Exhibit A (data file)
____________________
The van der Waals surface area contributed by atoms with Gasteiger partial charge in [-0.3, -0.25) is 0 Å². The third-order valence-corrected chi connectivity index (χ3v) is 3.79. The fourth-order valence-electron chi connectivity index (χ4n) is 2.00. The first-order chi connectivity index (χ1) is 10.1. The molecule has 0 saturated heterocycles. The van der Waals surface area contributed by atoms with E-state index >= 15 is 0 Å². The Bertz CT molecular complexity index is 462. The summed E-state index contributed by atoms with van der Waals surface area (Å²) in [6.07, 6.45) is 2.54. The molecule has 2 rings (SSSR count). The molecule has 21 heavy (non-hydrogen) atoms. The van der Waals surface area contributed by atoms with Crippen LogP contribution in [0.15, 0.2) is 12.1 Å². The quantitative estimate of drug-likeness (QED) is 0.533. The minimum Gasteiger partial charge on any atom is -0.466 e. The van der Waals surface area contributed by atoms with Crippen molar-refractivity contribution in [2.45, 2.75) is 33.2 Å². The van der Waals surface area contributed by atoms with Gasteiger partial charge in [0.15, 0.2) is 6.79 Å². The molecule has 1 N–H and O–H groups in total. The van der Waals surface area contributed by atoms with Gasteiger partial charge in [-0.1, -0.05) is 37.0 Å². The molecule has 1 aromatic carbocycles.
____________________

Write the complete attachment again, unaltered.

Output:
The van der Waals surface area contributed by atoms with Gasteiger partial charge in [-0.3, -0.25) is 0 Å². The third-order valence-corrected chi connectivity index (χ3v) is 3.79. The fourth-order valence-electron chi connectivity index (χ4n) is 2.00. The first-order chi connectivity index (χ1) is 10.1. The molecule has 0 saturated heterocycles. The van der Waals surface area contributed by atoms with E-state index >= 15 is 0 Å². The Bertz CT molecular complexity index is 462. The summed E-state index contributed by atoms with van der Waals surface area (Å²) in [6.07, 6.45) is 2.54. The molecule has 2 rings (SSSR count). The molecule has 21 heavy (non-hydrogen) atoms. The van der Waals surface area contributed by atoms with Crippen LogP contribution in [0.15, 0.2) is 12.1 Å². The quantitative estimate of drug-likeness (QED) is 0.533. The minimum Gasteiger partial charge on any atom is -0.466 e. The van der Waals surface area contributed by atoms with Crippen molar-refractivity contribution in [2.45, 2.75) is 33.2 Å². The van der Waals surface area contributed by atoms with Gasteiger partial charge in [0.15, 0.2) is 6.79 Å². The molecule has 1 N–H and O–H groups in total. The van der Waals surface area contributed by atoms with Gasteiger partial charge in [-0.1, -0.05) is 37.0 Å². The molecule has 1 aromatic carbocycles.